Subscribe: The Accelerator Group (TAG)
Added By: Feedage Forager Feedage Grade A rated
Language: English
building  business  companies  company  entrepreneurs  growth  investors  market  new  tech  time  trust  wage  years   
Rate this Feed
Rate this feedRate this feedRate this feedRate this feedRate this feed
Rate this feed 1 starRate this feed 2 starRate this feed 3 starRate this feed 4 starRate this feed 5 star

Comments (0)

Feed Details and Statistics Feed Statistics
Preview: The Accelerator Group (TAG)

The Accelerator Group (TAG)

Working with entrepreneurs and world-class venture capital firms to create and build fast growing Internet services, eCommerce and Digital Media businesses.

Updated: 2018-02-18T12:49:03.143+00:00


Startups' biggest mistake - Avoid it. Please.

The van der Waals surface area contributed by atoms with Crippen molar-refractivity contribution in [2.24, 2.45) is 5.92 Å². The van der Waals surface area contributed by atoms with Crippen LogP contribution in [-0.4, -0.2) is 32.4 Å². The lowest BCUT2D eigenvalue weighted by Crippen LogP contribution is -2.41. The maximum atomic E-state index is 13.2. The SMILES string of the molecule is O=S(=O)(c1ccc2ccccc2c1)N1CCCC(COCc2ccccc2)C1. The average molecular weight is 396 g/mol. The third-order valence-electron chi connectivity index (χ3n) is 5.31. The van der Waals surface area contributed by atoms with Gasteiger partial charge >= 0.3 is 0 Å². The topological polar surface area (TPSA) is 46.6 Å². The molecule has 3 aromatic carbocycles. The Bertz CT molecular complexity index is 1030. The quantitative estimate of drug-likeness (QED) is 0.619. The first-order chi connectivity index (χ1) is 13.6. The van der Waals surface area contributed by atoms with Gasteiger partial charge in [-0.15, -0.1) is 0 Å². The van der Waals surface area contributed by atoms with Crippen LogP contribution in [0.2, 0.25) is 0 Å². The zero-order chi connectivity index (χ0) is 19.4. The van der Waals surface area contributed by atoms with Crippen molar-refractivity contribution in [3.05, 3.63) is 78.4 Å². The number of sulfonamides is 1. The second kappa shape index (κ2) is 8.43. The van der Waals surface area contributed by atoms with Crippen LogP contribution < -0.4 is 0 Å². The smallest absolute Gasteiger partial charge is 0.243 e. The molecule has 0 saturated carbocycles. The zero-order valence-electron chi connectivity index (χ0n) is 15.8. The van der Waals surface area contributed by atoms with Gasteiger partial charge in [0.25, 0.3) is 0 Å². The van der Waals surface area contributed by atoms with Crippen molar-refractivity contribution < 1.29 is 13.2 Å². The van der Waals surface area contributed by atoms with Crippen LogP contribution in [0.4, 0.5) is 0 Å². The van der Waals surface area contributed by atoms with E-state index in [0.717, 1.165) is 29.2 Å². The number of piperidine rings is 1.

Startups’ biggest mistakeThere are many mistakes that can and are made in the challenging pursuit of building a great company.Here is a list – not exhaustive of course. I’d love to see yours-       Choosing the wrong co-founder? -       Marketing before product has been validated? -       Choosing the wrong technology stack? -       Addressing a market which is far too small to build a substantial business? -       Incorrect pricing model? -       Deferring monetisation for too long?-       Monetising too soon? -       Appointing the wrong CTO? -       Not appointing a CTO? All these are significant potential pitfalls, certainly. But none is irreversible – provided you have raised enough money.Without question the most common mistake we’ve observed in funding well over 100 startups is not raising sufficient capital. About 20 years ago, my wife and I were fortunate to have the opportunity of building our own award winning home. It was an ambitious project and we were determined to create something exceptional. A good friend of ours, a property developer with years of experience came around to see how we were getting on – about half way into the life of the project. His summary, after walking around, nodding sagely: “there’s nothing here that can’t be solved with time and money!”Without money, you’ll run out of time – and if you take to long, you’ll run out of money.Unfortunately the process of raising funds is neither enjoyable nor particularly instructive. There is a tendency of angel investors to want to invest as little as possible and to encourage reaching breakeven as early as possible.Neither of these is a good way to go for an ambitious founding team.I’m not recommending a high spending approach – on the contrary achieving a lot with very little is one of the clear indicators of future success.But the Series A crunch is a very real phenomenon and even in the hottest markets, will always be a feature of the funding landscape.Ideally the Seed round should aim to fund the business to a brilliant Series A – ie one with a top tier investor, a Series A that takes weeks – rather than months – to raise. The speed and ease of the raise is directly related to how much progress the business has made and how well prepared you are for the process.So, how much should be raised at Seed? The answer is: enough to ensure that the necessary Series A milestones can be reached – comfortably.Allowance should be made for the ‘speed bumps’, the ‘pitfalls’, the ‘pivots’ etc.And never assume revenues in these calculations – unless they are 100% assured. Even then, the ability to focus entirely on building a product that will delight customers without distractions is very liberating.We’d generally say that 18-24 months of runway is what is needed. Expecting – or hoping – to dash for a Series A, after 6 or 9 months , will often result in a frustratingly long, painful A round process. This is typically followed by difficult conversations with inside investors to lengthen the runway, raise a bridge or similar.Eighteen months goes by pretty quickly and there is so much to do. The last thing you want is to be spending hours with potential investors on raising money – what a waste of time that is! I’d rather spend hours recruiting the best team – any day. [...]